Wow, so the WT model as mentioned is 4-6 weeks ahead of updates being introduced. In the event an update fails to deliver (which is quite common) means 6 weeks of hard work and resources down the drain, not to mention time invested on the initial update. And what if the former is only the beginning of a raft updates encapsulated in the development path? Correct me if I'm wrong, is the development plan not set out during pre-season already?
Yeah teams have a general development path planned for the season but as Knuckles mentioned, it's obviously subject to change. So what seems to have happened this year was up until Canada development was going ok. The update package brought to Canada(which was worked on months before) obviously showed promise with CFD and yielded good results in the wind tunnel so the update was introduced in Canada. Being that the longer exhaust ramp and other relative updates showed promise the team continued development on the basis that the Canadian GP update worked as expected. It didn't, so the next step in development was based on a configuration that the team wasn't using. Introducing this to pre-Canada spec only caused more problems and actually probably made the car a bit worse.
The question is why did it show promise in simulation and the WT, but not work on track? Fry who is as brutally honest as they come, said he doesn't think it was a wind tunnel correlation issue. Maybe he's right. Maybe he believes that with every bone in his body and maybe he's just wrong, I don't know. Here are some quotes from Gary Anderson, a tech analyst I think is hit & miss with his opinions/analysis, but I think is spot on Here :
"Ferrari have spent the past few seasons blaming problems with their simulation technology for their failure to keep up with the in-season development race, saying new parts were not performing on the track as their data said they should.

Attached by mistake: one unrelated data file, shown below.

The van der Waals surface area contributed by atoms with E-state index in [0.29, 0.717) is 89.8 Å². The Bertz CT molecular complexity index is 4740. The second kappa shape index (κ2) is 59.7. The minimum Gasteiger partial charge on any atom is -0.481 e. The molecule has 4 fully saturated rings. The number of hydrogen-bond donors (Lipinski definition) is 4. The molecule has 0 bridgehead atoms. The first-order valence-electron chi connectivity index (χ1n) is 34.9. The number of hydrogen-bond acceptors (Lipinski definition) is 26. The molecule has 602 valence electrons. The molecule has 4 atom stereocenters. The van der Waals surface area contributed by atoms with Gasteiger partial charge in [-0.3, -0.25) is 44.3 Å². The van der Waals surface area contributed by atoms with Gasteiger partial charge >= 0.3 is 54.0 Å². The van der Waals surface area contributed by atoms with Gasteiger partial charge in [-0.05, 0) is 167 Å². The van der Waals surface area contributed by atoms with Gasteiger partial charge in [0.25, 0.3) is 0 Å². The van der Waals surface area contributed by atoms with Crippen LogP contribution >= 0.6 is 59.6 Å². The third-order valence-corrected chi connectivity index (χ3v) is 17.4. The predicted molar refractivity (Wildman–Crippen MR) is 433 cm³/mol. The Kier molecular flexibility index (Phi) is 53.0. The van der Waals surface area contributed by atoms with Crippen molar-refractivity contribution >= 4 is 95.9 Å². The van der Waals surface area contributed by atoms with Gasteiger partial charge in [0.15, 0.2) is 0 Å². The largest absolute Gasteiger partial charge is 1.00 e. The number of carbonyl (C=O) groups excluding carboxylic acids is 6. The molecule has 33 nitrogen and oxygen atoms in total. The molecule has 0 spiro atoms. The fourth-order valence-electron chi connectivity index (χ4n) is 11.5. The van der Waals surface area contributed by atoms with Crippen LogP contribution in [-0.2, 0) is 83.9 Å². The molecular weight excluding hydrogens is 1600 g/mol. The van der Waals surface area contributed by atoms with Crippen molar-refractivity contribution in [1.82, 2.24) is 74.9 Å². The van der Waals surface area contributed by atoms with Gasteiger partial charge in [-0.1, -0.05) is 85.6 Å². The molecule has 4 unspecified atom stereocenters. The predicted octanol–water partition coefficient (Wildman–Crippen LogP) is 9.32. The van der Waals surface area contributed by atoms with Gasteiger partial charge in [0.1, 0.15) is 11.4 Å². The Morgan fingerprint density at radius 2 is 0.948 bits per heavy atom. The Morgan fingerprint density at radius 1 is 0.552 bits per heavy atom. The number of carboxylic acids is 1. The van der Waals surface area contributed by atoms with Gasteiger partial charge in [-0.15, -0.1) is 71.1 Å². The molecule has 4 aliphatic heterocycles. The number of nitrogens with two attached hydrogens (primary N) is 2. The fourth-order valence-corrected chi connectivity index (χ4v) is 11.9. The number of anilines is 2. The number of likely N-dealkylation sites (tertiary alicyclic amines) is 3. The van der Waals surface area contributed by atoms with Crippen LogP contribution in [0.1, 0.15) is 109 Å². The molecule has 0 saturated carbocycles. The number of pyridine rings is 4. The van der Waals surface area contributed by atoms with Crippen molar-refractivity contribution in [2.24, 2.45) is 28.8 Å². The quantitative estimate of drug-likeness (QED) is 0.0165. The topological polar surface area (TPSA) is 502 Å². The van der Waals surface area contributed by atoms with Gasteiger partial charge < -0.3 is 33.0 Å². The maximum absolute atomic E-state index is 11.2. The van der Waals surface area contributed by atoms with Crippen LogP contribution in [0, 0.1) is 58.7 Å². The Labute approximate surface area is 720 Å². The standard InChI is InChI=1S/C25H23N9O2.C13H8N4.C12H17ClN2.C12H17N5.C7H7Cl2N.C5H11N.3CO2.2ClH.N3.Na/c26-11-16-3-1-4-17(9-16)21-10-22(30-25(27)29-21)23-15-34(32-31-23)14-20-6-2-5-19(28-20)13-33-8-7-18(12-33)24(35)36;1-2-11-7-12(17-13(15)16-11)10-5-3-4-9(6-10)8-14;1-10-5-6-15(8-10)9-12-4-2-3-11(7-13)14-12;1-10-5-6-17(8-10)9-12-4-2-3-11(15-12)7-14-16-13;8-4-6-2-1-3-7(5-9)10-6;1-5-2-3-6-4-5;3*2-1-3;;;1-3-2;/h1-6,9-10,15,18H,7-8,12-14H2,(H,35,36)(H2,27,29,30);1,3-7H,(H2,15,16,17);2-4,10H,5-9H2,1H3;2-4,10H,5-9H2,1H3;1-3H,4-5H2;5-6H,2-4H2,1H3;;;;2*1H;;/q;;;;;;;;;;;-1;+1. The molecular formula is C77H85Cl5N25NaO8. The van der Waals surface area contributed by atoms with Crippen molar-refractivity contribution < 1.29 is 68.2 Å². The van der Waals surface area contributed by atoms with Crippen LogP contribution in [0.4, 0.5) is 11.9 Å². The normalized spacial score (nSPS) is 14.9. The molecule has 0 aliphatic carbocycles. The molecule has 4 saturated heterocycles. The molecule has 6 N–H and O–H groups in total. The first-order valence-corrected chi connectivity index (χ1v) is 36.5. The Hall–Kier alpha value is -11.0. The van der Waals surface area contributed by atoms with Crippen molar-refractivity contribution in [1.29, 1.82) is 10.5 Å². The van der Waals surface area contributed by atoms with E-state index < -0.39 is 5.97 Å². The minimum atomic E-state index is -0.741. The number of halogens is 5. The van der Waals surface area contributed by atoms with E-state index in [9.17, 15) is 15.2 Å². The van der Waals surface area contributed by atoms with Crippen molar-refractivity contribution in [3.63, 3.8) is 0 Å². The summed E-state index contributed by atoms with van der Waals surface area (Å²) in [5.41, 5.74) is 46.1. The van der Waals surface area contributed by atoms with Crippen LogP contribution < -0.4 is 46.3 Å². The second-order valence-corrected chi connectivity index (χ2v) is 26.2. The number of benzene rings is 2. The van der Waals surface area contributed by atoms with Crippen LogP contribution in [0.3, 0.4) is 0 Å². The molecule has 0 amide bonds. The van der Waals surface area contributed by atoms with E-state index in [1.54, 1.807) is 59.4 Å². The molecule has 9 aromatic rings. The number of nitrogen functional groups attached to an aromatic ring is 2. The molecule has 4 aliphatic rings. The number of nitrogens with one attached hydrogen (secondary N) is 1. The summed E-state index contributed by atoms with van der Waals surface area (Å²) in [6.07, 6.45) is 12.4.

But it was interesting that in Brazil, where they had no dry practice, Ferrari used two new aerodynamic parts, and took their first podium finish since Singapore in September.
Ferrari have tended to spend practice sessions this year going backwards and forwards with new parts. They didn't have time in Brazil to get themselves confused.
Quite often, if a car has a general balance problem, and the new parts a team puts on it don't affect that characteristic, but just make the car a bit quicker, then the driver will come back in after running the new part and say the new part doesn't make any difference - and the team gets confused.
But it might be that the part does make the car faster around a lap, even if the problem with the behaviour of the car remains.
In Brazil, Ferrari had to commit to the new parts, on the basis that the wind tunnel said they should be better so just get on with it. That suggested they perhaps should have tried that a few more times over the last two or three years".
Here is a piece Anderson did in July which cites the same issues as above and he saw this in July.
Ferrari have lost their way. In the last four races Alonso has had a second, third, fourth and fifth. That slide is going in the wrong direction.
They are bringing developments to the track - as they did with a new diffuser in Hungary - but they are not using them in races.
So all of that research and effort is not being turned into performance.
Caution can be a positive when it comes to engineering, but Ferrari are guilty of over-caution.
They spent Friday in Hungary trying to compare the new diffuser with the old one. But it is impossible to do so-called back-to-back runs on a part as influential as that with the track changing as quickly as it does in Hungary.
That's because you can never be sure what is influencing the changes in car behaviour and lap time - is it the track evolution, or the new parts?
Sometimes you simply have to have faith in your simulation data, put the part on the car and get on with it. Because Ferrari are not, they are effectively going backwards, because while they are standing still everyone else is going forwards.
Mercedes had new parts on the car. They had a new front wing and they just got on with it.
Ferrari are in a halfway house. They're neither optimising the car, nor benefiting from new parts. Mercedes, Red Bull and Lotus by contrast, tend to stick new parts on the car, believe in them, and get on with it.
This is why Ferrari badly need former Lotus technical director James Allison to start work in his new role. They need someone to stand up and make those decisions.
You have to make decisions. They might be wrong, but at least by committing to something you get the bits on the car and get the best out of it that weekend.
It might only be 95% of the total potential of the car, but at least you got that 95%. If you back-to-back things all weekend, you don't get the best out of the car either with or without the new parts, so your overall performance is worse."